A World Full of Dragons: Naomi Novik’s Temeraire Series

I came late to Naomi Novik’s celebrated series. I’d heard of it, of course: it was a huge bestseller, and everyone was talking about it. By the time I worked my way down to it in the TBR pile, the epic was five or six volumes in. On the one hand, late to the party. On the other: marathon read!

I’d known from the beginning that I had to at least try it. Patrick O’Brian meets Anne McCaffrey—that’s two of my favorite fandoms intersecting. Not to mention the spirit of Jane Austen wafting over it all.

There’s always a worry when a younger author pays homage to the Great Old Ones. Will it work? Will the homage come up to the expectations of its lineage? Bestsellerdom is no guarantee. Lord knows how much Jane Austen fanfic has topped the lists, purely because of Austen’s name. Some of it is actively painful to read, if one has any sense of the original at all.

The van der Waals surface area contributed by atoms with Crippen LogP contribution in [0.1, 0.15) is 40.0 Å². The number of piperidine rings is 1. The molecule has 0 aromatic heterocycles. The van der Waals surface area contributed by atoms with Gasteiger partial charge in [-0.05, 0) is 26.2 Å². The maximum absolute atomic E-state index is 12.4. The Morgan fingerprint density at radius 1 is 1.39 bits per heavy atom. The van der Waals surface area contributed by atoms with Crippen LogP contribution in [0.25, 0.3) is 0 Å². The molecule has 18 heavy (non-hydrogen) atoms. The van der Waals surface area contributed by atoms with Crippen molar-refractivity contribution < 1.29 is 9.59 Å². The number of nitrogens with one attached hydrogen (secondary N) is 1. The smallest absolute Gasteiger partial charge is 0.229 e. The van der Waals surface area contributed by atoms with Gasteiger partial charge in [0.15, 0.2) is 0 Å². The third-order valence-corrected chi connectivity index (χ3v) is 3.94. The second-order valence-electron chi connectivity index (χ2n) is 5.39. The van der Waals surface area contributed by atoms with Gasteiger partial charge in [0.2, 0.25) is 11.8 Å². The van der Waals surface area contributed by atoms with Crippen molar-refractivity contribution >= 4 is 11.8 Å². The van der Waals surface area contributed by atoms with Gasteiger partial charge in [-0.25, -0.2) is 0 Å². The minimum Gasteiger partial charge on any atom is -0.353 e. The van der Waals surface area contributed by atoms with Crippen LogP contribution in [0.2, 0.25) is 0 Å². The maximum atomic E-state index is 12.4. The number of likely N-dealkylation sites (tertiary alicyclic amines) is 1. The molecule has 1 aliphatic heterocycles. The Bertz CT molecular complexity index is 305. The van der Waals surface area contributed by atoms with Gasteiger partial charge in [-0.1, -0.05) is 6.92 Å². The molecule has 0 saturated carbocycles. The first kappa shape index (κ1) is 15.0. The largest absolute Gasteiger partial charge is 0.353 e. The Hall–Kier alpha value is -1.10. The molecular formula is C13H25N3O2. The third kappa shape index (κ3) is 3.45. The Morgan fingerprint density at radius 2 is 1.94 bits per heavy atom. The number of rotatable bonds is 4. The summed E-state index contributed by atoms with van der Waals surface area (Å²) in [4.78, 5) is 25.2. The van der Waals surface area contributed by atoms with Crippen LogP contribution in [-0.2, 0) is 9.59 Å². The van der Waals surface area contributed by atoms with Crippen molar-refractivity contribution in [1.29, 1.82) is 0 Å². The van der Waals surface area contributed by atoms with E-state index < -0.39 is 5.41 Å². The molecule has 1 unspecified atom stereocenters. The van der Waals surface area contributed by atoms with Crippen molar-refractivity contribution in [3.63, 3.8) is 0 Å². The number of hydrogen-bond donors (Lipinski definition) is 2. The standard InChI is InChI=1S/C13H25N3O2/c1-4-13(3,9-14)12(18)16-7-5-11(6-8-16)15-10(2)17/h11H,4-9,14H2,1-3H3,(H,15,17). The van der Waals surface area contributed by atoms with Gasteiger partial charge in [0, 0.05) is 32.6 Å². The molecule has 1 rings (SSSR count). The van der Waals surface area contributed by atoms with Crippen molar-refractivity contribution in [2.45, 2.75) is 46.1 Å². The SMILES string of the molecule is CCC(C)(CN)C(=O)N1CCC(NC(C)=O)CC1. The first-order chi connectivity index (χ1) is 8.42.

Fortunately Temeraire’s series, like the dragon of that name, has bred true. It’s the real deal. It not only gets it right, it does so through nine volumes.

It starts off pretty much where Patrick O’Brian’s Aubrey and Maturin series does, with a British Naval captain during the Napoleonic Wars. We meet Captain Will Laurence on the deck of his ship, fighting the French. He wins the battle and the prize, a ship that carries unexpected and disconcerting cargo: a dragon’s egg.

This is a world full of dragons. They’re numerous in the wild, and they’ve been domesticated for use as weapons of war. From Laurence’s perspective however, the Aerial Corps is very much inferior to the Navy or even the Army, and aviators are a universally despised class. To be an aviator is to be a kind of outcast.